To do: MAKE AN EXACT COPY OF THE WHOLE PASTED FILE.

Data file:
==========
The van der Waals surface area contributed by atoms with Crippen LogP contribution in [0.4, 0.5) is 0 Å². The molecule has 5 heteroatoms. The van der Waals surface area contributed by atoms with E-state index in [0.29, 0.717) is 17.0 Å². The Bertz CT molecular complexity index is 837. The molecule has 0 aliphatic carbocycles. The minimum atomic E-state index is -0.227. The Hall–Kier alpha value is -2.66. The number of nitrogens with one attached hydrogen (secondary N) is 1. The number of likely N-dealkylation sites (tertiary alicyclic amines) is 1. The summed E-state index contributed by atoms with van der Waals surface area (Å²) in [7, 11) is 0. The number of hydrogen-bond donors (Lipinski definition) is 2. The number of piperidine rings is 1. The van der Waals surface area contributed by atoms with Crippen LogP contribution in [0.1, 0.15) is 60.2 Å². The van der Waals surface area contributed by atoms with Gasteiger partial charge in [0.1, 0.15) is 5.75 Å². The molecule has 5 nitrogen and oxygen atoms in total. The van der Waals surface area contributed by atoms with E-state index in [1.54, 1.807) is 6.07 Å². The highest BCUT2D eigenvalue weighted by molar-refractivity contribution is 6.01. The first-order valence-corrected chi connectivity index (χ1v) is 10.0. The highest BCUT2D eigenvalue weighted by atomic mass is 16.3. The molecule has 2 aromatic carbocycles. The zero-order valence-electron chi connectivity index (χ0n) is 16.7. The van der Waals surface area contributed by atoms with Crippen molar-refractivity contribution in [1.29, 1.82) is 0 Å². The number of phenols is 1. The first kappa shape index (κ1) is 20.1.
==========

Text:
The van der Waals surface area contributed by atoms with Crippen LogP contribution in [0.4, 0.5) is 0 Å². The molecule has 5 heteroatoms. The van der Waals surface area contributed by atoms with E-state index in [0.29, 0.717) is 17.0 Å². The Bertz CT molecular complexity index is 837. The molecule has 0 aliphatic carbocycles. The minimum atomic E-state index is -0.227. The Hall–Kier alpha value is -2.66. The number of nitrogens with one attached hydrogen (secondary N) is 1. The number of likely N-dealkylation sites (tertiary alicyclic amines) is 1. The summed E-state index contributed by atoms with van der Waals surface area (Å²) in [7, 11) is 0. The number of hydrogen-bond donors (Lipinski definition) is 2. The number of piperidine rings is 1. The van der Waals surface area contributed by atoms with Crippen LogP contribution in [0.1, 0.15) is 60.2 Å². The van der Waals surface area contributed by atoms with Gasteiger partial charge in [0.1, 0.15) is 5.75 Å². The molecule has 5 nitrogen and oxygen atoms in total. The van der Waals surface area contributed by atoms with E-state index in [1.54, 1.807) is 6.07 Å². The highest BCUT2D eigenvalue weighted by molar-refractivity contribution is 6.01. The first-order valence-corrected chi connectivity index (χ1v) is 10.0. The highest BCUT2D eigenvalue weighted by atomic mass is 16.3. The molecule has 2 aromatic carbocycles. The zero-order valence-electron chi connectivity index (χ0n) is 16.7. The van der Waals surface area contributed by atoms with Crippen molar-refractivity contribution in [1.29, 1.82) is 0 Å². The number of phenols is 1. The first kappa shape index (κ1) is 20.1.